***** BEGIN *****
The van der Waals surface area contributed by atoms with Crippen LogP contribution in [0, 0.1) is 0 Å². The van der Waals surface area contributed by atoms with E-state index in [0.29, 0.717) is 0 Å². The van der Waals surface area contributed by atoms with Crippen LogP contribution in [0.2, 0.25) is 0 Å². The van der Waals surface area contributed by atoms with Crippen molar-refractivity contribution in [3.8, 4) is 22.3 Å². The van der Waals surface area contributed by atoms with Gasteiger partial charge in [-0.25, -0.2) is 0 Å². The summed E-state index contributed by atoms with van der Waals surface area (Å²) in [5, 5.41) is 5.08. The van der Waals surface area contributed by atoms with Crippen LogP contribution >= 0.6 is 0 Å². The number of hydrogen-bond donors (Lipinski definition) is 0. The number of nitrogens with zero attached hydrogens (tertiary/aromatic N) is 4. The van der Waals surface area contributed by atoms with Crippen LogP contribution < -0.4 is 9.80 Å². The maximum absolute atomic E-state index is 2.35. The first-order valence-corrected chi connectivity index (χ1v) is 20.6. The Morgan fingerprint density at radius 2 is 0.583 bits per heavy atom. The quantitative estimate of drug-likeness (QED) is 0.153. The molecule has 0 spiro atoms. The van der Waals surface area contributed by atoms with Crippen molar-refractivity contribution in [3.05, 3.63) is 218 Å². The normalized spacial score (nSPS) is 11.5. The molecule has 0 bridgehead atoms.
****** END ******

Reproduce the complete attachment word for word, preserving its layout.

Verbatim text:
The van der Waals surface area contributed by atoms with Crippen LogP contribution in [0, 0.1) is 0 Å². The van der Waals surface area contributed by atoms with E-state index in [0.29, 0.717) is 0 Å². The van der Waals surface area contributed by atoms with Crippen LogP contribution in [0.2, 0.25) is 0 Å². The van der Waals surface area contributed by atoms with Crippen molar-refractivity contribution in [3.8, 4) is 22.3 Å². The van der Waals surface area contributed by atoms with Gasteiger partial charge in [-0.25, -0.2) is 0 Å². The summed E-state index contributed by atoms with van der Waals surface area (Å²) in [5, 5.41) is 5.08. The van der Waals surface area contributed by atoms with Crippen LogP contribution >= 0.6 is 0 Å². The number of hydrogen-bond donors (Lipinski definition) is 0. The number of nitrogens with zero attached hydrogens (tertiary/aromatic N) is 4. The van der Waals surface area contributed by atoms with Crippen LogP contribution < -0.4 is 9.80 Å². The maximum absolute atomic E-state index is 2.35. The first-order valence-corrected chi connectivity index (χ1v) is 20.6. The Morgan fingerprint density at radius 2 is 0.583 bits per heavy atom. The quantitative estimate of drug-likeness (QED) is 0.153. The molecule has 0 spiro atoms. The van der Waals surface area contributed by atoms with Crippen molar-refractivity contribution in [3.05, 3.63) is 218 Å². The normalized spacial score (nSPS) is 11.5. The molecule has 0 bridgehead atoms.